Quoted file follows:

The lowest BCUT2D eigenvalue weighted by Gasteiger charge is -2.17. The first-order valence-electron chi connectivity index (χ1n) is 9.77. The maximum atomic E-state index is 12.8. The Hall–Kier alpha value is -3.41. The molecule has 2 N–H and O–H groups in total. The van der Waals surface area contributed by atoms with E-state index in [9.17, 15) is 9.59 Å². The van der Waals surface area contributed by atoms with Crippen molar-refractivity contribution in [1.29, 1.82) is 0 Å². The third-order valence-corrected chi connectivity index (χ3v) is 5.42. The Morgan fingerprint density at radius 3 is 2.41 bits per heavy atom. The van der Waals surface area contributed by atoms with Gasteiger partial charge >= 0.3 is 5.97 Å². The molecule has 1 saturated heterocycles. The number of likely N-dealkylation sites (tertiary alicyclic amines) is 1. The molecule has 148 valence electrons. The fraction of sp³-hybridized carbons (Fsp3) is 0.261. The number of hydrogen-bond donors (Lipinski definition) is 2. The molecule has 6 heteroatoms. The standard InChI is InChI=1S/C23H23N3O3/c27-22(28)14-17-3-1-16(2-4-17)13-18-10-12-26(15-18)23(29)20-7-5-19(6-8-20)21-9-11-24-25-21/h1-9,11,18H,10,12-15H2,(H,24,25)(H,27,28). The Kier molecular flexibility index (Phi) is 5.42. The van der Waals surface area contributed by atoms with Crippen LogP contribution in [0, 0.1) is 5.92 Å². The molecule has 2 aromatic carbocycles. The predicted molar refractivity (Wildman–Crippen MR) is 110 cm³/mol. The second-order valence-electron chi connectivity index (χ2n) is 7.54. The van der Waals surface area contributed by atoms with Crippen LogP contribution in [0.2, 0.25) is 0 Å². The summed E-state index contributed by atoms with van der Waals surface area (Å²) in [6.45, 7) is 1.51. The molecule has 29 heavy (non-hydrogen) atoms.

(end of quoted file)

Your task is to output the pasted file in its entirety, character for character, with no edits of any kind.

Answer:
The lowest BCUT2D eigenvalue weighted by Gasteiger charge is -2.17. The first-order valence-electron chi connectivity index (χ1n) is 9.77. The maximum atomic E-state index is 12.8. The Hall–Kier alpha value is -3.41. The molecule has 2 N–H and O–H groups in total. The van der Waals surface area contributed by atoms with E-state index in [9.17, 15) is 9.59 Å². The van der Waals surface area contributed by atoms with Crippen molar-refractivity contribution in [1.29, 1.82) is 0 Å². The third-order valence-corrected chi connectivity index (χ3v) is 5.42. The Morgan fingerprint density at radius 3 is 2.41 bits per heavy atom. The van der Waals surface area contributed by atoms with Gasteiger partial charge >= 0.3 is 5.97 Å². The molecule has 1 saturated heterocycles. The number of likely N-dealkylation sites (tertiary alicyclic amines) is 1. The molecule has 148 valence electrons. The fraction of sp³-hybridized carbons (Fsp3) is 0.261. The number of hydrogen-bond donors (Lipinski definition) is 2. The molecule has 6 heteroatoms. The standard InChI is InChI=1S/C23H23N3O3/c27-22(28)14-17-3-1-16(2-4-17)13-18-10-12-26(15-18)23(29)20-7-5-19(6-8-20)21-9-11-24-25-21/h1-9,11,18H,10,12-15H2,(H,24,25)(H,27,28). The Kier molecular flexibility index (Phi) is 5.42. The van der Waals surface area contributed by atoms with Crippen LogP contribution in [0, 0.1) is 5.92 Å². The molecule has 2 aromatic carbocycles. The predicted molar refractivity (Wildman–Crippen MR) is 110 cm³/mol. The second-order valence-electron chi connectivity index (χ2n) is 7.54. The van der Waals surface area contributed by atoms with Crippen LogP contribution in [0.2, 0.25) is 0 Å². The summed E-state index contributed by atoms with van der Waals surface area (Å²) in [6.45, 7) is 1.51. The molecule has 29 heavy (non-hydrogen) atoms.